Image intensifying cameras have been found to be extremely useful in low-light-level (LLL) scenarios including military night-vision and civilian rescue operations. These sensors utilize the available visible region photons and an amplification process to produce high-contrast imagery. Today's image intensifiers are usually attached to a CCD and incorporate a microchannel plate (MCP) for amplification purposes. These devices are commonly referred to as image intensified CCDs (IICCD). To date, there has not been much work in the area of still-frame, low-light-level simulations with radiometric accuracy in mind. Most work has been geared toward real-time simulations where the emphasis is on situational awareness. This research proposes that a high fidelity simulation environment capable of producing radiometrically correct multi-band imagery for low-light-level conditions can be an extremely useful tool for sensor design engineers and image analysts. The Digital Imaging and Remote Sensing (DIRS) laboratory's Image Generation (DIRSIG) model has evolved to respond to such modeling requirements. The presented work demonstrates a low-light-level simulation environment (DIRSIG) which incorporates man-made secondary sources and exoatmospheric sources such as the moon and starlight. Similarly, a user-defined IICCD camera model has been developed that takes into account parameters such as MTF and noise.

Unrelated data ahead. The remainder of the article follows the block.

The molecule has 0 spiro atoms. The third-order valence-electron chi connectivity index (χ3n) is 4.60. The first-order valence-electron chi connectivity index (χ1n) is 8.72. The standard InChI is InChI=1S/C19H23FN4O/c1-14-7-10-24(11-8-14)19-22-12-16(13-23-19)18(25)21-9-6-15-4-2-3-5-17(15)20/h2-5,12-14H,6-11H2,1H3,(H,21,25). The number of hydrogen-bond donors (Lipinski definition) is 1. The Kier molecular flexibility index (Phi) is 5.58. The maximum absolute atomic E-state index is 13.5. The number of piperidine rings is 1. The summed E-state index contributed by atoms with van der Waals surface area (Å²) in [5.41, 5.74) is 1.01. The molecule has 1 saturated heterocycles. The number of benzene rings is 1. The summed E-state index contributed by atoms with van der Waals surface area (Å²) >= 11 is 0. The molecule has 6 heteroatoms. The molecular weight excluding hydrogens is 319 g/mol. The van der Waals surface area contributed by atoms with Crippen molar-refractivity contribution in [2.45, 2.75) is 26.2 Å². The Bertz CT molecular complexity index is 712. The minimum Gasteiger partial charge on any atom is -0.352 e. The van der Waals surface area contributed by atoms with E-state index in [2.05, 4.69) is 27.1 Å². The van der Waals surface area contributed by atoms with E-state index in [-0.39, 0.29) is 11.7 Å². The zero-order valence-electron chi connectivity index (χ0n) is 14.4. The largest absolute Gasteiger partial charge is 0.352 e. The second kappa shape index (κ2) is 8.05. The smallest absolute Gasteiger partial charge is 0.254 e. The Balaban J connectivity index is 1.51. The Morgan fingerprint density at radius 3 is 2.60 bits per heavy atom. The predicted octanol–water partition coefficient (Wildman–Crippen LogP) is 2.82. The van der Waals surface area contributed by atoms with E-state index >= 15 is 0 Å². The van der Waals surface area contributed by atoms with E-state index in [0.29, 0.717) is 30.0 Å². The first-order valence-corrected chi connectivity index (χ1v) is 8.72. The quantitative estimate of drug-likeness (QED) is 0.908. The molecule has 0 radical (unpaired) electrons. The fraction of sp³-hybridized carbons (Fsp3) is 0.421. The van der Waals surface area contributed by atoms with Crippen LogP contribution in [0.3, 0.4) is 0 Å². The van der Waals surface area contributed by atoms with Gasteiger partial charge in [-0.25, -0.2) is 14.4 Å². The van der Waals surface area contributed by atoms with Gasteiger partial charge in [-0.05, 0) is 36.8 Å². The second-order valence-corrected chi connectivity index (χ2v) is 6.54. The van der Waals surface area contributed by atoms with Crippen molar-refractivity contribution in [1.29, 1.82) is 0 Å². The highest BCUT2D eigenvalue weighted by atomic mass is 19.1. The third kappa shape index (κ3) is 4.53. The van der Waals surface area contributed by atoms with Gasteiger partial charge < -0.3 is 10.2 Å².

Library of Congress Subject Headings

Image intensifiers--Design; Image intensifiers--Computer simulation; CCD cameras--Design; Available light photography; Imaging systems

Publication Date


Document Type


Department, Program, or Center

Chester F. Carlson Center for Imaging Science (COS)


Schott, John

Advisor/Committee Member

Raqueno, Rolando

Advisor/Committee Member

Pelz, Jeff


Note: imported from RIT’s Digital Media Library running on DSpace to RIT Scholar Works. Physical copy available through RIT's The Wallace Library at: TK8316 .I46 1999


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